Preview: The Bartered Bride, Royal Opera House, London

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The Independent Culture

For a man who is having a triumphant winter - incarnating a heart-rending Captain Vere in the English National Opera Billy Budd, and starring as the sweetly halfwitted Vasek in Covent Garden's colourful revival of Smetana's The Bartered Bride - Timothy Robinson is surprisingly diffident about his career.

But this diffidence may be the key to his remarkable ability to get under his characters' skin. "It has been an overwhelming thing," he says of Vere. "I've never done a part with so much responsibility - I feel very responsible for the show's wellbeing because Vere is the linchpin, he's there non-stop.

"On the first night, my brain started to go bananas and I made loads of musical mistakes, but I got there in the end. Playing a captain is, for me, hugely difficult - I don't feel like a person with authority. But playing the fool or a child comes naturally to me."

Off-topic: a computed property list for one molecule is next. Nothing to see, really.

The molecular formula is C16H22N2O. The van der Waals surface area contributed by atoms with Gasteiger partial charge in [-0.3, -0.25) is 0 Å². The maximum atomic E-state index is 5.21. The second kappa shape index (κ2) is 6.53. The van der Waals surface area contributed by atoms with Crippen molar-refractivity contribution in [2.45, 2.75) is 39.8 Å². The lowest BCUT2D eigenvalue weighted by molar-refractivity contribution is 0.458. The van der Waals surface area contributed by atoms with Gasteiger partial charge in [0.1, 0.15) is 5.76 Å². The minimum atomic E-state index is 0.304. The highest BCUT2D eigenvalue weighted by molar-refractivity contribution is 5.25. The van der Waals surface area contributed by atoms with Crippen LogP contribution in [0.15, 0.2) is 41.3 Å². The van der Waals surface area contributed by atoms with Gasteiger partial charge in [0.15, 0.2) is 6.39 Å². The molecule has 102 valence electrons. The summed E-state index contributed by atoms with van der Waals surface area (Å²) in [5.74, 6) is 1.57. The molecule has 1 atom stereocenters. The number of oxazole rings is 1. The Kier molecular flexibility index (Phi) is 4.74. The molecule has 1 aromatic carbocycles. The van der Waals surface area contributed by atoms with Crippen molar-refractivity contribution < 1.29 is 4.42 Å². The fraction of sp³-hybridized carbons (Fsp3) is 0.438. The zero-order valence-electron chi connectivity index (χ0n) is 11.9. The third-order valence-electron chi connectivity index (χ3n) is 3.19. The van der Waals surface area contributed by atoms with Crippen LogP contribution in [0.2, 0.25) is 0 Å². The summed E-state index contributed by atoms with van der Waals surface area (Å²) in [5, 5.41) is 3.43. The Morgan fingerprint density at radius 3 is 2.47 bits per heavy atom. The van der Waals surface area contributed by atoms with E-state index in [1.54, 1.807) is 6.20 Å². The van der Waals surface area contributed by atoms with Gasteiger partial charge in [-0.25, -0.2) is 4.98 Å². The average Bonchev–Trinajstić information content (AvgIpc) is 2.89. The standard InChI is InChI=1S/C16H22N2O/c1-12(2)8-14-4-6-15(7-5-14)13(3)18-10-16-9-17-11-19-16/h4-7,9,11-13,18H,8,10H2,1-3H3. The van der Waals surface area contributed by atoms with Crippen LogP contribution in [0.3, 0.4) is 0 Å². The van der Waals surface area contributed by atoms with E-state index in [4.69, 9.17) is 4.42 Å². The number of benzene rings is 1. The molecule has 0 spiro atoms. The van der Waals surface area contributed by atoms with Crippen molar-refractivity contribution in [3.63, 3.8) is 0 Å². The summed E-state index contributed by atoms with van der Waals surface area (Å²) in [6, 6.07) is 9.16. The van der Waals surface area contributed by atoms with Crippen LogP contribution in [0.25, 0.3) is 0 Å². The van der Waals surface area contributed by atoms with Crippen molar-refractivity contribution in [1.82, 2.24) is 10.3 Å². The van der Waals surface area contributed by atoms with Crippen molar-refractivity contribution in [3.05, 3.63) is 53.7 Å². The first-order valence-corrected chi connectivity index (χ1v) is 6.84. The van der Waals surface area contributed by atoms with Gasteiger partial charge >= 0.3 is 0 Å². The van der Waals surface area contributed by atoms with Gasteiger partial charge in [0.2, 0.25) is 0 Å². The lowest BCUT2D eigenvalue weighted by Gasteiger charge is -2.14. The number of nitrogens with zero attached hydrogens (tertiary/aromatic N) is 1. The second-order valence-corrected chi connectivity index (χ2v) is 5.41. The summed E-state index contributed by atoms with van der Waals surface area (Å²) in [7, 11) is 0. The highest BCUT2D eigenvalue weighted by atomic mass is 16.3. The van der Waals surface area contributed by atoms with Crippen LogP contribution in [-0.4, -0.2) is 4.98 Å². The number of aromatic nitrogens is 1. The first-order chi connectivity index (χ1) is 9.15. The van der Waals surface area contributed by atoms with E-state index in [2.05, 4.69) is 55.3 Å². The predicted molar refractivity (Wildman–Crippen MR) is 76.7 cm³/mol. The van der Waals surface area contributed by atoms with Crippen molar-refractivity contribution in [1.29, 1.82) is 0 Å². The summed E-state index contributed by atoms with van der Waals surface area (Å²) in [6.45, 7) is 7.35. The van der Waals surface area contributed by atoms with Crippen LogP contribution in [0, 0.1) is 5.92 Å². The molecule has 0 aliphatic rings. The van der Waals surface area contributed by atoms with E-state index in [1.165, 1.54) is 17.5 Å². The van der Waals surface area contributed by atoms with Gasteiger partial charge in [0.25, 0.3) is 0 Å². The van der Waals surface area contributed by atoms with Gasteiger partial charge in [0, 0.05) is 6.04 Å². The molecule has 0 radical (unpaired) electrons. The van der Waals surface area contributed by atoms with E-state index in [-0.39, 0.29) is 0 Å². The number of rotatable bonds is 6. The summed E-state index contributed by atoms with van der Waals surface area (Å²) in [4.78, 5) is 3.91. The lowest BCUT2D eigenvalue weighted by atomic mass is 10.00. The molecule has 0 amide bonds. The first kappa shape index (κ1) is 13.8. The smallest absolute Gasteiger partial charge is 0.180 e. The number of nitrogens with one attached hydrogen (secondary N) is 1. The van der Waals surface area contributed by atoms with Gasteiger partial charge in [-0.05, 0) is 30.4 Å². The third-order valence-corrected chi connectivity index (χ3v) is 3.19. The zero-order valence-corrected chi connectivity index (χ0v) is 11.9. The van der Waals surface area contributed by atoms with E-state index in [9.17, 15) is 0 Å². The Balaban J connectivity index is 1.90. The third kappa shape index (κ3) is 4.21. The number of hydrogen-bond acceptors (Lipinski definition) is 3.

And Vasek, to whom the heroine of Smetana's opera is unwillingly engaged, is very much a child, who eventually finds happiness not in wedlock but by playing a bear in a circus.

Robinson admits wryly that he took a lot of critical stick for overdoing Vasek's idiocy when he originally sang the role, but points out that that's what is in the text. "Last time, we were really playing to the back of the theatre, and we're trying to do something different this time. I'd like to make my character more real." But, as he points out, the stuttering that characterises his delivery is there in the score as well. "And doing a stutter properly is a big thing!"

Robinson promptly demonstrates by clutching his solar plexus. "It takes over the character, and your physicality becomes quite big. Actually, I'd be interested to see how it came over, if you cut the stutter out completely." But not just yet.

From 6 January (020-7304 4000)

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